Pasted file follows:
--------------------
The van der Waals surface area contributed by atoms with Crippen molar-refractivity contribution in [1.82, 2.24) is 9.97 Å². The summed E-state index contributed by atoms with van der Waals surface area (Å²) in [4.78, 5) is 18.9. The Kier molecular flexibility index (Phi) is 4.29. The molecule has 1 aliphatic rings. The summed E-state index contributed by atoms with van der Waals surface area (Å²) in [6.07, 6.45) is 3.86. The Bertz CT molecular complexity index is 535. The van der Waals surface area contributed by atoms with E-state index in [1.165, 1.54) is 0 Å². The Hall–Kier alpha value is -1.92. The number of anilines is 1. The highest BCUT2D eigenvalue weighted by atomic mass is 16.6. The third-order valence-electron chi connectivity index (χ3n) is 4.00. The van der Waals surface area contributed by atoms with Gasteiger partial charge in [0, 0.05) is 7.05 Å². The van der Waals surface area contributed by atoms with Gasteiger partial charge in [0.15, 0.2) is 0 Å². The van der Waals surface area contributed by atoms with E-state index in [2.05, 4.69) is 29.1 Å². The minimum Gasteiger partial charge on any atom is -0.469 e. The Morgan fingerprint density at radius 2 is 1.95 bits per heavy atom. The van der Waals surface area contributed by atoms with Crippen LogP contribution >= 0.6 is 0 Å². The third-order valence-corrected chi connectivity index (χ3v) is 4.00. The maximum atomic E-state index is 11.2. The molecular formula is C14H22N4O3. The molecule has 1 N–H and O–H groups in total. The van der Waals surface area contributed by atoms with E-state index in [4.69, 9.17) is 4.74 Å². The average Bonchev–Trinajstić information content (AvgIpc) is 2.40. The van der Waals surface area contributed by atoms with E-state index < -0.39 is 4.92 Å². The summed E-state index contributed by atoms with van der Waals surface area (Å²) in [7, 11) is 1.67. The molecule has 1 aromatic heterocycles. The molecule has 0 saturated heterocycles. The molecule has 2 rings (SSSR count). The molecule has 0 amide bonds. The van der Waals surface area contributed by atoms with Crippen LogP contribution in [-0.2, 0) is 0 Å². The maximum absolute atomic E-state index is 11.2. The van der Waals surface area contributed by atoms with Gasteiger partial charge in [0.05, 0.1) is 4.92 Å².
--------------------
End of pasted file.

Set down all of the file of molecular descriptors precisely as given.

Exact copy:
The van der Waals surface area contributed by atoms with Crippen molar-refractivity contribution in [1.82, 2.24) is 9.97 Å². The summed E-state index contributed by atoms with van der Waals surface area (Å²) in [4.78, 5) is 18.9. The Kier molecular flexibility index (Phi) is 4.29. The molecule has 1 aliphatic rings. The summed E-state index contributed by atoms with van der Waals surface area (Å²) in [6.07, 6.45) is 3.86. The Bertz CT molecular complexity index is 535. The van der Waals surface area contributed by atoms with E-state index in [1.165, 1.54) is 0 Å². The Hall–Kier alpha value is -1.92. The number of anilines is 1. The highest BCUT2D eigenvalue weighted by atomic mass is 16.6. The third-order valence-electron chi connectivity index (χ3n) is 4.00. The van der Waals surface area contributed by atoms with Gasteiger partial charge in [0, 0.05) is 7.05 Å². The van der Waals surface area contributed by atoms with Gasteiger partial charge in [0.15, 0.2) is 0 Å². The van der Waals surface area contributed by atoms with E-state index in [2.05, 4.69) is 29.1 Å². The minimum Gasteiger partial charge on any atom is -0.469 e. The Morgan fingerprint density at radius 2 is 1.95 bits per heavy atom. The van der Waals surface area contributed by atoms with Crippen LogP contribution >= 0.6 is 0 Å². The third-order valence-corrected chi connectivity index (χ3v) is 4.00. The maximum atomic E-state index is 11.2. The molecular formula is C14H22N4O3. The molecule has 1 N–H and O–H groups in total. The van der Waals surface area contributed by atoms with E-state index in [4.69, 9.17) is 4.74 Å². The average Bonchev–Trinajstić information content (AvgIpc) is 2.40. The van der Waals surface area contributed by atoms with E-state index < -0.39 is 4.92 Å². The summed E-state index contributed by atoms with van der Waals surface area (Å²) in [7, 11) is 1.67. The molecule has 1 aromatic heterocycles. The molecule has 0 saturated heterocycles. The molecule has 2 rings (SSSR count). The molecule has 0 amide bonds. The van der Waals surface area contributed by atoms with Crippen LogP contribution in [-0.2, 0) is 0 Å². The maximum absolute atomic E-state index is 11.2. The van der Waals surface area contributed by atoms with Gasteiger partial charge in [0.05, 0.1) is 4.92 Å².